As the automobile manufacturers downsize their models, law enforcement could lose the preferred "feedstock" for police patrol cars, the large, rear-drive, V8 sedan. For instance, GM has cancelled an advanced DOHC V8 engine and put new rear-wheel-drive models on hold. And how long will Ford build the aging Crown Victoria, by far the most popular police vehicle? Incidentally, law enforcement makes up less than one half of one percent of the US automotive market.
To fill the void, Atlanta-based Carbon Motors Corporation is poised to market the E7, the first "purpose-built" law enforcement patrol vehicle. The E7 will be powered by a 300 horsepower, clean-diesel engine that can run on bio-diesel fuel mated to a 6-speed automatic transmission driving the rear wheels. With 420 pound-feet of torque, the E7 can accelerate from 0 to 60 mph in 6.5 seconds and has a top speed of 155 mph. It will have at least a 30 to 40 percent improvement in fuel economy, mainly because of the diesel engine. The E7 is being designed to last for at least 250,000 miles.
Lotus Engineering, noted for its world-class, high-performance cars and supplier of the electric Tesla Roadster's chassis, had a hand in designing the E7. An aluminum space frame includes 75 mph rear impact crash capability. The front doors and dash panel will feature optional ballistic protection. Crash avoidance includes stability control and anti-lock brakes. The integrated push bumpers with pursuit intervention technology will make the safe conclusion of a pursuit with a fleeing vehicle possible.
The E7 has integrated shotgun mounts. Its ergonomically-designed cockpit looks much like those found in a fighter or helicopter. It features 17-inch touch-screen computer display and a heads up display. There is a reverse backup camera, 360-degree exterior surveillance capability, forward looking infrared system (FLIR) and an automatic license plate recognition system. Officer comfort includes a purpose-designed seat for use with on-body equipment; the seats are heated and ventilated. The rear-hinged doors makes it easier to load and unload suspects into a rear passenger compartment that can be hosed out for cleaning. The officer can continually monitor rear seat occupants via video and audio surveillance equipment.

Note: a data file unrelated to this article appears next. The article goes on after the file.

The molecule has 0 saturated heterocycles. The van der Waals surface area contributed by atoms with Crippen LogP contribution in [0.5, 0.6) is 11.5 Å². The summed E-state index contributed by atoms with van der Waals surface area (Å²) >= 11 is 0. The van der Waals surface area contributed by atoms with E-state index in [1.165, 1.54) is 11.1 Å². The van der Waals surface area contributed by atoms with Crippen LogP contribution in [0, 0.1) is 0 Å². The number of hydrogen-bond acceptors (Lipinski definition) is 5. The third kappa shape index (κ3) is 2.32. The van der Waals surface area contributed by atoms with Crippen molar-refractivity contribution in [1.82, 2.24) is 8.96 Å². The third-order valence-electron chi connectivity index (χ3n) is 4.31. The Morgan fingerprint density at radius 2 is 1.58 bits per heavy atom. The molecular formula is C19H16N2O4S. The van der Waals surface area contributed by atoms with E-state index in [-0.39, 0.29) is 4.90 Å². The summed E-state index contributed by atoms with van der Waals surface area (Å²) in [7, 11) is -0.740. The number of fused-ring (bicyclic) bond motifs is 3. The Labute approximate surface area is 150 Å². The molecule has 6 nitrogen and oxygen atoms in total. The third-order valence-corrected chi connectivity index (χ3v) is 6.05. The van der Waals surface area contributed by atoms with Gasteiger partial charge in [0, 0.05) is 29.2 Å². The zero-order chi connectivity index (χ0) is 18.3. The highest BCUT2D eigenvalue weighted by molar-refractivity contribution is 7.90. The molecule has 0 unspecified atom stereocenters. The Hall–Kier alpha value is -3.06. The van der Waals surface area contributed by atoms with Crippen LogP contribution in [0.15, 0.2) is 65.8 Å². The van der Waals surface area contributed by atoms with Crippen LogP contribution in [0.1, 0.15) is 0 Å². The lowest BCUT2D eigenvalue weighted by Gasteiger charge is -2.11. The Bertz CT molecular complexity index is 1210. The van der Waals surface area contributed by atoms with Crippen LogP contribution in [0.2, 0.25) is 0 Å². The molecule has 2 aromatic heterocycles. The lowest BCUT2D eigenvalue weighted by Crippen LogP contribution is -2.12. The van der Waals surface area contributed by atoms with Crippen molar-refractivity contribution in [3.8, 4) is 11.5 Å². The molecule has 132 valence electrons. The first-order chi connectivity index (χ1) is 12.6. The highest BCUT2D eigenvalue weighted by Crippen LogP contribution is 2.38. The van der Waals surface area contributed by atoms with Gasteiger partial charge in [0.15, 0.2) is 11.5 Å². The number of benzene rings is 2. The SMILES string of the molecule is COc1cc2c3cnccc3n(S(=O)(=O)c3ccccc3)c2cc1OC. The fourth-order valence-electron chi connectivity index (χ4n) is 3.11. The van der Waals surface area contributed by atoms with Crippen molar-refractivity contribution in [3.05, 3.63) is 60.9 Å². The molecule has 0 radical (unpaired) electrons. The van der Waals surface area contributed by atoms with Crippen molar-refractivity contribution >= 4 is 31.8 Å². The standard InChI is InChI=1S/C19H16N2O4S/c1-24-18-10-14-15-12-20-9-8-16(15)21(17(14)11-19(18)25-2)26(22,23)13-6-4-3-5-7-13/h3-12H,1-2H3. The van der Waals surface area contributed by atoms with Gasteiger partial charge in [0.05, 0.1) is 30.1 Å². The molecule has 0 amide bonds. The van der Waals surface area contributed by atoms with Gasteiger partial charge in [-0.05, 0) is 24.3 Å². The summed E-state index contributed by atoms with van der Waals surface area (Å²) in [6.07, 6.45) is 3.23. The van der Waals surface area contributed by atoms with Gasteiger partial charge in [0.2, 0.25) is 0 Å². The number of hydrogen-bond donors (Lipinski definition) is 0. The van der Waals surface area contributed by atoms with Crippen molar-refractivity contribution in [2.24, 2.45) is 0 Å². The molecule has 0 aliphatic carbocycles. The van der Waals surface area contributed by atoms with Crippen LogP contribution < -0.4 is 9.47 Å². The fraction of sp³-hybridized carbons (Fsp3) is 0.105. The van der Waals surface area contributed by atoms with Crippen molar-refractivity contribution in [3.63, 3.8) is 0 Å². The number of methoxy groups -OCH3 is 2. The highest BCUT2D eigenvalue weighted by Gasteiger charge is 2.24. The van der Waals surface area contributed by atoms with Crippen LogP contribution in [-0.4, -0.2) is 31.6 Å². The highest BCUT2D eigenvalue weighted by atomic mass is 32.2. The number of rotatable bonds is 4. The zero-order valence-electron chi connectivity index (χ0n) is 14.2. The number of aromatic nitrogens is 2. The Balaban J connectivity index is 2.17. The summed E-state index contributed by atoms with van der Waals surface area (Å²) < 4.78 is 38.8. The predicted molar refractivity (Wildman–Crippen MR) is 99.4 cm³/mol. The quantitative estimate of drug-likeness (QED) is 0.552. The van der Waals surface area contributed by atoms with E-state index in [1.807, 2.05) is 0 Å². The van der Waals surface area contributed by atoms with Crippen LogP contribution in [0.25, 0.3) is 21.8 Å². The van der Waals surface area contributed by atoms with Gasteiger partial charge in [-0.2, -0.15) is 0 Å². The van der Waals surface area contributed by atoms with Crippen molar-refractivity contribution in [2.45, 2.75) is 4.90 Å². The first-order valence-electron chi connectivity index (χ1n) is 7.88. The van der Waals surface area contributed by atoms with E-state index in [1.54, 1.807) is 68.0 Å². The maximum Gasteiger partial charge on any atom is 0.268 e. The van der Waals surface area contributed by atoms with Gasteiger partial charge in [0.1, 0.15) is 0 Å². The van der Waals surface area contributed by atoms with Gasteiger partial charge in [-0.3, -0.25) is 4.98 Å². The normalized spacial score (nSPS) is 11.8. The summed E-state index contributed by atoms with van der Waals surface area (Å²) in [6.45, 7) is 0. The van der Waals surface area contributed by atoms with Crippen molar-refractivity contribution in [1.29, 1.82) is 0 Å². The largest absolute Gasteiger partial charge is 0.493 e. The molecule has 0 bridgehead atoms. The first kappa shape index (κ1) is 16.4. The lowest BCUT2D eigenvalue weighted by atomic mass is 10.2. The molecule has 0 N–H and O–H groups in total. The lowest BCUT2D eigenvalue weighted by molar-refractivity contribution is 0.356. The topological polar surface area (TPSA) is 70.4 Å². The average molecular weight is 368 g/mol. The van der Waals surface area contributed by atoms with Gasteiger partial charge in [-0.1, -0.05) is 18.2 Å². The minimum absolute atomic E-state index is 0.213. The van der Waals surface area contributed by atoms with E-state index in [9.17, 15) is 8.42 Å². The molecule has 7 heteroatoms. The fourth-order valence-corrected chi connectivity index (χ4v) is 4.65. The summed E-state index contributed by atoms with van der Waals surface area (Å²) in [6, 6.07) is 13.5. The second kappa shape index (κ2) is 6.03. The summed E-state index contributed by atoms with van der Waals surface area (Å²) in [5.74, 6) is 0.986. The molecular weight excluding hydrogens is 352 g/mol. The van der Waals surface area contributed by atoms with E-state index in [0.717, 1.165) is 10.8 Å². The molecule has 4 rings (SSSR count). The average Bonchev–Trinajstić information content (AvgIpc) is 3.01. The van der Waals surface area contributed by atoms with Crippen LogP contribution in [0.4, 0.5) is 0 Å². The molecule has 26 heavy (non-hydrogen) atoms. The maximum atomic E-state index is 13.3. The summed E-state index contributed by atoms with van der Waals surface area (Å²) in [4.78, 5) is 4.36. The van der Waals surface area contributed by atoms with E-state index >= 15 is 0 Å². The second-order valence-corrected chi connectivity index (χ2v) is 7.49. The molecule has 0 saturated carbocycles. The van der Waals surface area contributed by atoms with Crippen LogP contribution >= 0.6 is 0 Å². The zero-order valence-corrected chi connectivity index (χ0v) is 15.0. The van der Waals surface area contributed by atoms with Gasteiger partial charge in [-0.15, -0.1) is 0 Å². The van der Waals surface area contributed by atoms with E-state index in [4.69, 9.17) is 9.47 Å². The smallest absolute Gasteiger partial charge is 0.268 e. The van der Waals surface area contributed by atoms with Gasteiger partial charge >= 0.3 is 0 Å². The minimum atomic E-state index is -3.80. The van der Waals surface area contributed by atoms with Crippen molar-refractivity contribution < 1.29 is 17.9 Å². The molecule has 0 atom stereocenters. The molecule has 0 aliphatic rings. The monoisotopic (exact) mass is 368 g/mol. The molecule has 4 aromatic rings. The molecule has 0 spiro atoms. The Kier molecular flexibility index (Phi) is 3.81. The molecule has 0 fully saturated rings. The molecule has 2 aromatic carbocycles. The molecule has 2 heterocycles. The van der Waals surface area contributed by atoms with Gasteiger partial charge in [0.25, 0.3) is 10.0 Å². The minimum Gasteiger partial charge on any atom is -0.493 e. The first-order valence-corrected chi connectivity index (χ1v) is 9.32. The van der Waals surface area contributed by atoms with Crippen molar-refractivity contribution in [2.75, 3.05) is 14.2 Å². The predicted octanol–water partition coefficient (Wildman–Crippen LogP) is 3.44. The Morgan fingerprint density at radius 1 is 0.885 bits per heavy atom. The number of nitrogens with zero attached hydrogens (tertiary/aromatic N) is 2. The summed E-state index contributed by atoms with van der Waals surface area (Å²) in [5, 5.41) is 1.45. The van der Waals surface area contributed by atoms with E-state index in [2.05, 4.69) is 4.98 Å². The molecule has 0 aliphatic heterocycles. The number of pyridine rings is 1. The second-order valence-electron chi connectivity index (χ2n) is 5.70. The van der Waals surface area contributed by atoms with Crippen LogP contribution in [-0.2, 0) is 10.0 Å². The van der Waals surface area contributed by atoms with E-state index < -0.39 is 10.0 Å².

Being designed from scratch for police duty means specialized law enforcement equipment can be seamlessly integrated into the vehicle. Today, equipment is installed in patrol cars after assembly. Retrofitting often compromises the functionality of standard equipment, often doesn't meet federal safety standards and can void manufacturer warrantees. Carbon Motors will integrate the equipment during assembly, including emergency lights, spot lights, take down lights, and directional stick.
The company's Carbon Council, an informal advisory board has ensured that the E7 is "designed by law enforcement for law enforcement." The Carbon Council is comprised of active and retired law enforcement professionals and government personnel. The Carbon Council has over 1,300 members representing all 50 states. Also there is a formal advisory board that includes Tom Ridge, the first secretary of U.S. Department of Homeland Security; Dr. Lee Patrick, who served as President Clinton's drug czar, and Lee Hamilton, a former U.S. Representative and vice-chair of the 9/11 Commission.
Each E7 vehicle will be built to a customer's specification once an order has been placed. Some agencies have already order cars. Based on this initial response from the market, Carbon Motors is projecting that its first full-year of production will be sold out.